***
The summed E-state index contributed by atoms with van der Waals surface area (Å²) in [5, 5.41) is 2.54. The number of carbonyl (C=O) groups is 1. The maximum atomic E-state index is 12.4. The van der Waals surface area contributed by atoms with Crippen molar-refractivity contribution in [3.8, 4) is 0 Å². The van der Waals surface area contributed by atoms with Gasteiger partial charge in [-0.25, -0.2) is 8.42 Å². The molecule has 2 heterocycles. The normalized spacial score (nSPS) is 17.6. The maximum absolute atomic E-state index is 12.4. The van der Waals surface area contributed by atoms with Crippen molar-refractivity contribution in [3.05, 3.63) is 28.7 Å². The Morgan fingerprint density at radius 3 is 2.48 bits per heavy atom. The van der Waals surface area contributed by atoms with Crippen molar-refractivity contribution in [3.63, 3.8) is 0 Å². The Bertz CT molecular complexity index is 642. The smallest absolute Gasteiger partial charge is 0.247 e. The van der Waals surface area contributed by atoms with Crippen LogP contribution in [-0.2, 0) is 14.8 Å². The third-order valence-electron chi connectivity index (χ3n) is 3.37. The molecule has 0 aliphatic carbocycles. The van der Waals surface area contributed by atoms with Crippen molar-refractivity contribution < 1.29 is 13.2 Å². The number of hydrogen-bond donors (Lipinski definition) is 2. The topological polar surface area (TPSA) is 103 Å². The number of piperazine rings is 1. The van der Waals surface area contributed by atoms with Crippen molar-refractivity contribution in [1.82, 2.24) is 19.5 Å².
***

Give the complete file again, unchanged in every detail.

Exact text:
The summed E-state index contributed by atoms with van der Waals surface area (Å²) in [5, 5.41) is 2.54. The number of carbonyl (C=O) groups is 1. The maximum atomic E-state index is 12.4. The van der Waals surface area contributed by atoms with Crippen molar-refractivity contribution in [3.8, 4) is 0 Å². The van der Waals surface area contributed by atoms with Gasteiger partial charge in [-0.25, -0.2) is 8.42 Å². The molecule has 2 heterocycles. The normalized spacial score (nSPS) is 17.6. The maximum absolute atomic E-state index is 12.4. The van der Waals surface area contributed by atoms with Crippen molar-refractivity contribution in [3.05, 3.63) is 28.7 Å². The Morgan fingerprint density at radius 3 is 2.48 bits per heavy atom. The van der Waals surface area contributed by atoms with Crippen molar-refractivity contribution in [3.63, 3.8) is 0 Å². The Bertz CT molecular complexity index is 642. The smallest absolute Gasteiger partial charge is 0.247 e. The van der Waals surface area contributed by atoms with Crippen LogP contribution in [-0.2, 0) is 14.8 Å². The third-order valence-electron chi connectivity index (χ3n) is 3.37. The molecule has 0 aliphatic carbocycles. The van der Waals surface area contributed by atoms with Crippen molar-refractivity contribution < 1.29 is 13.2 Å². The number of hydrogen-bond donors (Lipinski definition) is 2. The topological polar surface area (TPSA) is 103 Å². The number of piperazine rings is 1. The van der Waals surface area contributed by atoms with Crippen molar-refractivity contribution in [1.82, 2.24) is 19.5 Å².